The Los Angeles Lakers tonight face the New Orleans Hornets at home before embarking upon an extended road trip, in which they hope to continue their newfound momentum after beating down the Utah Jazz and gritting it out against the league-leading Oklahoma City Thunder. Momentum is a fickle thing; however the Lakers seem to be finally clicking in some way, shape or form. Whether or not the inversion of normality in switching Kobe Bryant and Steve Nash's roles is a sustainable long-term strategy for success is yet to be seen. For now, it's simply on us to sit back and enjoy the ride--hopefully it can carry us into the playoffs, at least.
Let's get one thing straight: The New Orleans Hornets are not the Oklahoma City Thunder; to be frank they're not even the Utah Jazz. The Hornets are a substandard team, 14th in the West and 25th overall; they lack offensive firepower, star power, and a true identity. Furthermore, these matters are compounded by a simply atrocious defense, the Hornets' defensive rating of 108.8 being fourth-worst in the league. I, for one, am looking forward to watching Bryant and Nash tear up the Hornets' defense with their pinpoint passing and deadly shot selection.
It shall be interesting to see how well Kobe matches up with Eric Gordon whilst maintaining his new offensive playmaking role - if anyone lights the Lakers up, it'll be Gordon. On the other hand, witnessing Kobe simultaneously put on his best Nash and Gary Payton impersonations would be quite a sight to behold. The Hornets' frontcourt also presents some interesting match-ups: Robin Lopez is your standard back-to-the-basket center, bigger than Dwight but nowhere near as effective. The other members of the frontcourt rotation, however, include talented young big man Anthony Davis and sharpshooter Ryan Anderson, the latter being exactly the type of power forward the Lakers would die for due to his range and quick trigger. The onus will be on Pau Gasol, Earl Clark and Antawn Jamison to keep these guys in check - whilst Clark is relatively well-suited to dealing with the two, Gasol and Jamison may struggle with Anderson's range and Davis' athleticism.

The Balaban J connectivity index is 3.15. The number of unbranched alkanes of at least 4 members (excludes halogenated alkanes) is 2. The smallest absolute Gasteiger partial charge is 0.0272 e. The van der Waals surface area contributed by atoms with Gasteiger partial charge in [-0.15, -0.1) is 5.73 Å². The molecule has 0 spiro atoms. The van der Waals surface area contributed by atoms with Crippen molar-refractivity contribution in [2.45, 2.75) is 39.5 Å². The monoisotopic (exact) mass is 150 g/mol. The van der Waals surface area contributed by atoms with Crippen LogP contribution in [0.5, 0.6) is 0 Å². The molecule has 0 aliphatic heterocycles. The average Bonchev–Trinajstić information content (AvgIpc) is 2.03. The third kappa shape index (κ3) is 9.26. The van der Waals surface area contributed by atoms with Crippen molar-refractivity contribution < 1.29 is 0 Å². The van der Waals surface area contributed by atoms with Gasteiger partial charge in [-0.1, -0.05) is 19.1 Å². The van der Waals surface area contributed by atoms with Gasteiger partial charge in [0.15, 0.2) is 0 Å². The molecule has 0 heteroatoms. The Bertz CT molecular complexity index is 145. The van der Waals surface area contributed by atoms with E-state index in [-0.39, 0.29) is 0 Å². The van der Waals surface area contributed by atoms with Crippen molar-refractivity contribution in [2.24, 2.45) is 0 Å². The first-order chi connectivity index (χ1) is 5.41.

Team-wide, the Hornets very rarely force turnovers and allow opposing teams to shoot a very high effective field-goal percentage, a favourable omen for the Lakers. They are, however, a decent rebounding team; nonetheless Dwight et al. should have the advantage there. Their offensive attack is largely mired in mediocrity - though the young core of Vasquez, Davis, Anderson, Lopez and Gordon have respectable individual offensive games, Monty Williams has not been able to meld it into a truly dangerous whole. Vasquez, however, may be able to break the Lakers down due to his superior athleticism - he'll be a nice challenge for Steve Blake in his return from surgery.
The Lakers' time is now; these last two wins have provided a spark that the Lakers desperately needed. Now the onus is on the squad to maintain this momentum, as every loss digs them deeper into their lottery hole. Last game, we saw that the Lakers can, on occasion, hang with the best teams in the League; unfortunately they have not yet earned an invitation to do so when it really counts. All that's left to do is keep on winning and hope for the best.
- The Lakers had plenty to say at practice yesterday, check out all the videos here! Dwight embracing Kobe's confrontational demeanor? Mike D'Antoni saying there isn't a "system" he's running? Yep!
- Be sure to give At the Hive a look before they become Pelicans